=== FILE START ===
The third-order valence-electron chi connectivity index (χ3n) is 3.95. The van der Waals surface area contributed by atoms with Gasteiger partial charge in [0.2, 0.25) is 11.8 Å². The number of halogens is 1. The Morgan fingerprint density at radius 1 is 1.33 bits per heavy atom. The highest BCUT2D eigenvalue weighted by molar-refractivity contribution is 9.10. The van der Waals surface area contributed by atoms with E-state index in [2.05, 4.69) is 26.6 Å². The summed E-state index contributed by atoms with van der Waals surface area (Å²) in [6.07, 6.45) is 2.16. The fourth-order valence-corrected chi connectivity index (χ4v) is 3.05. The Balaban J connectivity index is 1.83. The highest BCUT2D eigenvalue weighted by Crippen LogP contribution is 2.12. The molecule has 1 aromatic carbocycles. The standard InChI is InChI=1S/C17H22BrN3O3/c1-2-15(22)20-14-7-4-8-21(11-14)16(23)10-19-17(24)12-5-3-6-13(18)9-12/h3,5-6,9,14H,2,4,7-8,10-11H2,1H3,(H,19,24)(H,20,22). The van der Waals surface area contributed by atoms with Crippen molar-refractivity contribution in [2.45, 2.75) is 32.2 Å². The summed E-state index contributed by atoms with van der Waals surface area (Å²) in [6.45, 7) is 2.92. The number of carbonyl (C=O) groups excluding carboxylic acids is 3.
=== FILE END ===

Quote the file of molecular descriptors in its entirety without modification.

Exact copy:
The third-order valence-electron chi connectivity index (χ3n) is 3.95. The van der Waals surface area contributed by atoms with Gasteiger partial charge in [0.2, 0.25) is 11.8 Å². The number of halogens is 1. The Morgan fingerprint density at radius 1 is 1.33 bits per heavy atom. The highest BCUT2D eigenvalue weighted by molar-refractivity contribution is 9.10. The van der Waals surface area contributed by atoms with E-state index in [2.05, 4.69) is 26.6 Å². The summed E-state index contributed by atoms with van der Waals surface area (Å²) in [6.07, 6.45) is 2.16. The fourth-order valence-corrected chi connectivity index (χ4v) is 3.05. The Balaban J connectivity index is 1.83. The highest BCUT2D eigenvalue weighted by Crippen LogP contribution is 2.12. The molecule has 1 aromatic carbocycles. The standard InChI is InChI=1S/C17H22BrN3O3/c1-2-15(22)20-14-7-4-8-21(11-14)16(23)10-19-17(24)12-5-3-6-13(18)9-12/h3,5-6,9,14H,2,4,7-8,10-11H2,1H3,(H,19,24)(H,20,22). The van der Waals surface area contributed by atoms with Crippen molar-refractivity contribution in [2.45, 2.75) is 32.2 Å². The summed E-state index contributed by atoms with van der Waals surface area (Å²) in [6.45, 7) is 2.92. The number of carbonyl (C=O) groups excluding carboxylic acids is 3.